9:11 AM EDT  
Anonymous Olfacta said...

I have a decant I'll have to hunt up now. I remember being shocked by this one, at how un-rose it seemed and at the -- you put it perfectly -- oilyness at first. This was a couple of years ago and I'd never smelled anything like it. The DH hated it. But it deserves another chance. I think all the Tauers are best in the drydown stage.

9:57 AM EDT  
Blogger StyleSpy said...

Oh! So embarrassed!! Donna, not Marina!! So embarrassed!! Sorry!!!

11:02 AM EDT  
Blogger Unknown said...

I'll have to try this again, candied rose sounds pretty good. unfortunately I hate Lavender, so I keep scrubbing this off everytime I try it, and never get to the candied rose.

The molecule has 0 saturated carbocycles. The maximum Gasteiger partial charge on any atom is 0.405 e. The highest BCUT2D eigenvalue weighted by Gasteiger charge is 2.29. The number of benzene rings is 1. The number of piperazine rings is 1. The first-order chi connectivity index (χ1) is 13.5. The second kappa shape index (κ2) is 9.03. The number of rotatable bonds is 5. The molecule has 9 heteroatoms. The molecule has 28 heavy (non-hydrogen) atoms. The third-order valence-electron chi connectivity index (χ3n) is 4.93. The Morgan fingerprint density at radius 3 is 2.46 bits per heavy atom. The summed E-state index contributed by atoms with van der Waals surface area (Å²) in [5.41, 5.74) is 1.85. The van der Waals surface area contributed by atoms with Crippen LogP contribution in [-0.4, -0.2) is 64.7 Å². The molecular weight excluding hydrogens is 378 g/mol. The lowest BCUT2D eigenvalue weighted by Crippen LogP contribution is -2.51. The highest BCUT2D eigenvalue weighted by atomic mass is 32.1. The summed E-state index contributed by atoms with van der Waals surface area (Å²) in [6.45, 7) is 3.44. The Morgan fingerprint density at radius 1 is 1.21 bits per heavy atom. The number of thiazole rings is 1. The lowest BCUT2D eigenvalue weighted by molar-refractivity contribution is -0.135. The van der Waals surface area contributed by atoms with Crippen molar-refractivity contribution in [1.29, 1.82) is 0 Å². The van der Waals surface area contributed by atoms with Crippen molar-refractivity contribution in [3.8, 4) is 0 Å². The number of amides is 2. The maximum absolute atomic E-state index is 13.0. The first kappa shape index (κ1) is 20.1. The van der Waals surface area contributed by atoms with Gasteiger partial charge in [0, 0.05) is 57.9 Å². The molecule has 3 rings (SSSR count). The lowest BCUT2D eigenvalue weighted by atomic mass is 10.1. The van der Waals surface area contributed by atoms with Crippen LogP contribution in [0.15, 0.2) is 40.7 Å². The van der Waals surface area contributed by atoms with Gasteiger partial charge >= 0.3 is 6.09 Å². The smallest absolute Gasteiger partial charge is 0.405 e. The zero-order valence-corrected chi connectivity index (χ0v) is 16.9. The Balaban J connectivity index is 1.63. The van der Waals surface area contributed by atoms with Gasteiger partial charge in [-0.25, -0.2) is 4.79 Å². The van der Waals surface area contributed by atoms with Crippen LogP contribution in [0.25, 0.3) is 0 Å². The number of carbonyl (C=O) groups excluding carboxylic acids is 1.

2:30 PM EDT  
Anonymous Flora said...

StyleSpy, thank you! You really should give it a try.

4:13 PM EDT  
Anonymous Flora said...

Olfacta, I have to agree, the Tauer scents all need to settle in before they reveal themselves, and they are definitely worth the wait.

The odd opening is so pungent that I imagine a lot of people are thrown by it.

4:16 PM EDT  
Anonymous Flora said...

kjanicki, I hope you make it past the first stage one of these days! :-)

4:18 PM EDT  
Anonymous Anonymous said...

I like it but when my DH smelled it on me, he said, "Whoa! You smell like a headshop!".

I haven't worn it since and that was a few years back when it was first debuted.

I still think about that scent every now and then.


4:59 PM EDT  
Anonymous Anonymous said...

when i first smelled this one, i thought: 24, faubourg on steroids.

i keep revisiting it, too, but i have yet to fall in love with it. it's too much in many ways, and there is a roughness to it that i don't care for.